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You're just taking things wouldn't it be
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cool if our system could do X, Y, and Z.
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Added to the backlog, hey,
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can we make this green instead of red?
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Yes, add it to the backlog.
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It's running joke at work.
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Whenever somebody brings something up,
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we go hey added to the backlog.
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Because we're not going to
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spend a lot of time addressing it
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until we get to the point
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where we're actually going to build that thing.
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Once you've added things to the item to the backlog,
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then you start to work out estimate efforts.
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Like I showed you in that DevOps screen.
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These aren't efforts as in,
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this will take me four hours or
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six hours because what you end up doing is
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you end up taking
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all your time estimating instead of building.
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You're just going to simply figure out
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a way to score these things.
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If I want to do facial recognition on
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my web store for login and payment,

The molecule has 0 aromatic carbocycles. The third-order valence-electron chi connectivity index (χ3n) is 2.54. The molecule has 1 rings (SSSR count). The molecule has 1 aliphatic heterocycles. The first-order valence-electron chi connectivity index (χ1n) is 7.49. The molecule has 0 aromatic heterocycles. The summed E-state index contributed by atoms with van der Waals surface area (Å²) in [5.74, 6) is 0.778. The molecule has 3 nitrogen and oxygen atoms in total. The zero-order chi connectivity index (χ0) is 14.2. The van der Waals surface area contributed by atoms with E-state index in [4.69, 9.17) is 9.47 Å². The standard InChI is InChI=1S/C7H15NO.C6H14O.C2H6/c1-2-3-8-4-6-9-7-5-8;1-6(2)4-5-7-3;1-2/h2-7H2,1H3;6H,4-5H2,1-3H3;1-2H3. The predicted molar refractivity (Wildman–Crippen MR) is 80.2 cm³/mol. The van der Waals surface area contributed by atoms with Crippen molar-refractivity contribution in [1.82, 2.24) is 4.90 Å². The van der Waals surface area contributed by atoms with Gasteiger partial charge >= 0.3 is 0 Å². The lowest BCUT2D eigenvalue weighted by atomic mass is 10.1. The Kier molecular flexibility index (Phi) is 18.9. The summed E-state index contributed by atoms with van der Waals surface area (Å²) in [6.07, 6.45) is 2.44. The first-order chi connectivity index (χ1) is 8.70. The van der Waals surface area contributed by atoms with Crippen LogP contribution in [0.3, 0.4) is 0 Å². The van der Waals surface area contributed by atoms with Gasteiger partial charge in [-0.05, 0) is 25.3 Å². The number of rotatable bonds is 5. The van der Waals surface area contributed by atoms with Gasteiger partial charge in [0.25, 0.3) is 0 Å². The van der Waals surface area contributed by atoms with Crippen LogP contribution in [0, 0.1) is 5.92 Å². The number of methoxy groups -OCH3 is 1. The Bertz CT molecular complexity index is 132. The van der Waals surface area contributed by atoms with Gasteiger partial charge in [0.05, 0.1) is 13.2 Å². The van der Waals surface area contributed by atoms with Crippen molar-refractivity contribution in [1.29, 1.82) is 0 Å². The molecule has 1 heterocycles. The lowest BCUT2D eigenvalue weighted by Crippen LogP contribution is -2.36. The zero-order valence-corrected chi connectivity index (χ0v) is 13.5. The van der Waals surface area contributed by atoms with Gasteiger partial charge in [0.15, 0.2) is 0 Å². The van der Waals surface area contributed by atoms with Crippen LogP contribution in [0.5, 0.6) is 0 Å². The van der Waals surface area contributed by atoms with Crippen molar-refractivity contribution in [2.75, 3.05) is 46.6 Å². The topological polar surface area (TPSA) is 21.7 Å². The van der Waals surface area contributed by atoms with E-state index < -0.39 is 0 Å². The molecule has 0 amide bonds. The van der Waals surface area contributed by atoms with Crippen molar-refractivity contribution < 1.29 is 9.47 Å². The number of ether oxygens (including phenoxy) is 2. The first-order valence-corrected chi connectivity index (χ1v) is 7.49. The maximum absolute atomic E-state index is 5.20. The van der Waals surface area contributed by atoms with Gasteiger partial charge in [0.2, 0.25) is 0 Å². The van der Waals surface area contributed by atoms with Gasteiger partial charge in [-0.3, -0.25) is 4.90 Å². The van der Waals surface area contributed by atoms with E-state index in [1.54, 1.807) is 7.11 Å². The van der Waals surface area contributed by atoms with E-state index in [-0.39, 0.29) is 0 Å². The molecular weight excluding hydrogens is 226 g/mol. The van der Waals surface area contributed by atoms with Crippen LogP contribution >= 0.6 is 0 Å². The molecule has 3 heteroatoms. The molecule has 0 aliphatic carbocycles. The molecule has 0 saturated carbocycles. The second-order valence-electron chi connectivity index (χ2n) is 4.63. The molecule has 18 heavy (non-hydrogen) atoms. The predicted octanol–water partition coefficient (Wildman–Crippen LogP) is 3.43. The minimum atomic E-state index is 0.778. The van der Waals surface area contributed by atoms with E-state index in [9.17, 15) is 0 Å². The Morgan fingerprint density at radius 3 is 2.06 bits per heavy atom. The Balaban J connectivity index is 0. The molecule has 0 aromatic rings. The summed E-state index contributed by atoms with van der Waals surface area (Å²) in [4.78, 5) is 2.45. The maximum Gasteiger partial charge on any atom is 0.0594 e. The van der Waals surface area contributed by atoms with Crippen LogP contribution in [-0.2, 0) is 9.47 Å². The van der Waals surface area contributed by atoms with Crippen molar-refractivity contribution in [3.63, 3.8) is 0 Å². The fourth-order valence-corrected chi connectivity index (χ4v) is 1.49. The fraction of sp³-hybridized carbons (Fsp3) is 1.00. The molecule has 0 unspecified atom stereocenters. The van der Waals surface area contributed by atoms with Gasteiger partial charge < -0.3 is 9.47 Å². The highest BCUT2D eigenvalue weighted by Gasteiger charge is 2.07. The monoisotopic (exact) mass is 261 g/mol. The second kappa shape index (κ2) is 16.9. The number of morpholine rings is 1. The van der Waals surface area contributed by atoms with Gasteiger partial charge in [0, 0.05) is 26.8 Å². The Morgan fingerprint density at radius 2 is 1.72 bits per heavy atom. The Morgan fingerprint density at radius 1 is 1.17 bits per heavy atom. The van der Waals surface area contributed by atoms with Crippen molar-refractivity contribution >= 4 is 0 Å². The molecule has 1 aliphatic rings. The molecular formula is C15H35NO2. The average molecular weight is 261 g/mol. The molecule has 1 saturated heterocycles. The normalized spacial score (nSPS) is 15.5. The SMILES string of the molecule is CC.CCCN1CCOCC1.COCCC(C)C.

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that's probably more complicated
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than taking a credit card number.
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That's the difference in effort
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and I wouldn't scale them accordingly.
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Then finally, we want to think
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about the different types of
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investments that an Agile project
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has versus irregular projects.
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Regular project, we're looking at ROI
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long-term after the systems live three to five years out.
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We still look at those things in Agile,
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but you also need to think about cash flow.
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The goal, especially if you're doing like a lean project,
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is for the thing to pay for itself as quickly as
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possible and then pay for improvements.
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You have a different type of
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investment mindset but we're
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still thinking about investments.
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Agile has a bad reputation
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for being a black hole that companies pour money into,
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and you don't want to be one of
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those people adding to that bad reputation.
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Always focus on your investment.
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Always think about your ROI,
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even if your ROI is
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actually more of a cash flow type setup.
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In this video, we discussed
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all the elements of a pure Agile planning exercise.
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Thank you very much and I will see you in the next video.